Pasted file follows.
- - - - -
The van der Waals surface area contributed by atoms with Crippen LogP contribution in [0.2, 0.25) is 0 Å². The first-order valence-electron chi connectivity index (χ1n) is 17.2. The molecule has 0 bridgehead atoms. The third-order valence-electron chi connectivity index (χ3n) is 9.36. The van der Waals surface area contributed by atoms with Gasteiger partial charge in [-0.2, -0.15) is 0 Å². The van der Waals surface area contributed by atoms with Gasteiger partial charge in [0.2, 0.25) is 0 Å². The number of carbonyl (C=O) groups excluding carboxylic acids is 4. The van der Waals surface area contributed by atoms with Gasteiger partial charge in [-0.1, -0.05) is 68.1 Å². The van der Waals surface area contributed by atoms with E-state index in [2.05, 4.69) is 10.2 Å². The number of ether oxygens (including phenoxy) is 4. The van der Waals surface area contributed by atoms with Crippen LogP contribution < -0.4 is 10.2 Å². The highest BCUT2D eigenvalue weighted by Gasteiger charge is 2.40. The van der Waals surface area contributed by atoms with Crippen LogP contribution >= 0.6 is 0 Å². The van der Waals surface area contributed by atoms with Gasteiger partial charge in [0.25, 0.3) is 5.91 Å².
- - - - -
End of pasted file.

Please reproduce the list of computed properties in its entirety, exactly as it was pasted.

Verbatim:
The van der Waals surface area contributed by atoms with Crippen LogP contribution in [0.2, 0.25) is 0 Å². The first-order valence-electron chi connectivity index (χ1n) is 17.2. The molecule has 0 bridgehead atoms. The third-order valence-electron chi connectivity index (χ3n) is 9.36. The van der Waals surface area contributed by atoms with Gasteiger partial charge in [-0.2, -0.15) is 0 Å². The van der Waals surface area contributed by atoms with Gasteiger partial charge in [0.2, 0.25) is 0 Å². The number of carbonyl (C=O) groups excluding carboxylic acids is 4. The van der Waals surface area contributed by atoms with Gasteiger partial charge in [-0.1, -0.05) is 68.1 Å². The van der Waals surface area contributed by atoms with E-state index in [2.05, 4.69) is 10.2 Å². The number of ether oxygens (including phenoxy) is 4. The van der Waals surface area contributed by atoms with Crippen LogP contribution < -0.4 is 10.2 Å². The highest BCUT2D eigenvalue weighted by Gasteiger charge is 2.40. The van der Waals surface area contributed by atoms with Crippen LogP contribution >= 0.6 is 0 Å². The van der Waals surface area contributed by atoms with Gasteiger partial charge in [0.25, 0.3) is 5.91 Å².